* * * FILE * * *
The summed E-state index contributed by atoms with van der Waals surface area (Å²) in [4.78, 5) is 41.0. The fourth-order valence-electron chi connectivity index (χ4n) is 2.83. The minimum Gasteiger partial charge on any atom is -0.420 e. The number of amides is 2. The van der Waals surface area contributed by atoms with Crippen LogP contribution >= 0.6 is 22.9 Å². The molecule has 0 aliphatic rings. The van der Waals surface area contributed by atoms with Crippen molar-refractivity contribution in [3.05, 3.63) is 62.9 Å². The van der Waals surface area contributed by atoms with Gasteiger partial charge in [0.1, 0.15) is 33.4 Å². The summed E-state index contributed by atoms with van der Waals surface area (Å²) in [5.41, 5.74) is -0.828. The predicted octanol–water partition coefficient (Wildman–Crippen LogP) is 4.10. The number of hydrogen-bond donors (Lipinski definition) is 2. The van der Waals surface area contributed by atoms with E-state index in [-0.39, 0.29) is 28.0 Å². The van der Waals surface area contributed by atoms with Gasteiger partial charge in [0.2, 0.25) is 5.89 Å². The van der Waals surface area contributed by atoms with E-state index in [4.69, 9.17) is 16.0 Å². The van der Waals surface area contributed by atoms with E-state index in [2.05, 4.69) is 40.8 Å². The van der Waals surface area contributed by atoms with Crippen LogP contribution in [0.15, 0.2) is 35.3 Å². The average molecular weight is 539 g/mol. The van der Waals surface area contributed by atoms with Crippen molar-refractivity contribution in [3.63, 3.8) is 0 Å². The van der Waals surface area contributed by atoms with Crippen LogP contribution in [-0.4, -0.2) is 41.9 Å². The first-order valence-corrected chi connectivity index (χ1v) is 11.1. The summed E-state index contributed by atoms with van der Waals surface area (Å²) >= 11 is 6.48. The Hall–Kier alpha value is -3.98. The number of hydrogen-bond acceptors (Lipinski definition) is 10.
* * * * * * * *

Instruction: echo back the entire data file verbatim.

The summed E-state index contributed by atoms with van der Waals surface area (Å²) in [4.78, 5) is 41.0. The fourth-order valence-electron chi connectivity index (χ4n) is 2.83. The minimum Gasteiger partial charge on any atom is -0.420 e. The number of amides is 2. The van der Waals surface area contributed by atoms with Crippen LogP contribution >= 0.6 is 22.9 Å². The molecule has 0 aliphatic rings. The van der Waals surface area contributed by atoms with Crippen molar-refractivity contribution in [3.05, 3.63) is 62.9 Å². The van der Waals surface area contributed by atoms with Gasteiger partial charge in [0.1, 0.15) is 33.4 Å². The summed E-state index contributed by atoms with van der Waals surface area (Å²) in [5.41, 5.74) is -0.828. The predicted octanol–water partition coefficient (Wildman–Crippen LogP) is 4.10. The number of hydrogen-bond donors (Lipinski definition) is 2. The van der Waals surface area contributed by atoms with E-state index in [-0.39, 0.29) is 28.0 Å². The van der Waals surface area contributed by atoms with Gasteiger partial charge in [0.2, 0.25) is 5.89 Å². The van der Waals surface area contributed by atoms with E-state index in [4.69, 9.17) is 16.0 Å². The van der Waals surface area contributed by atoms with E-state index in [2.05, 4.69) is 40.8 Å². The van der Waals surface area contributed by atoms with Crippen LogP contribution in [0.15, 0.2) is 35.3 Å². The average molecular weight is 539 g/mol. The van der Waals surface area contributed by atoms with Crippen molar-refractivity contribution in [3.63, 3.8) is 0 Å². The van der Waals surface area contributed by atoms with Crippen LogP contribution in [-0.4, -0.2) is 41.9 Å². The first-order valence-corrected chi connectivity index (χ1v) is 11.1. The summed E-state index contributed by atoms with van der Waals surface area (Å²) >= 11 is 6.48. The Hall–Kier alpha value is -3.98. The number of hydrogen-bond acceptors (Lipinski definition) is 10.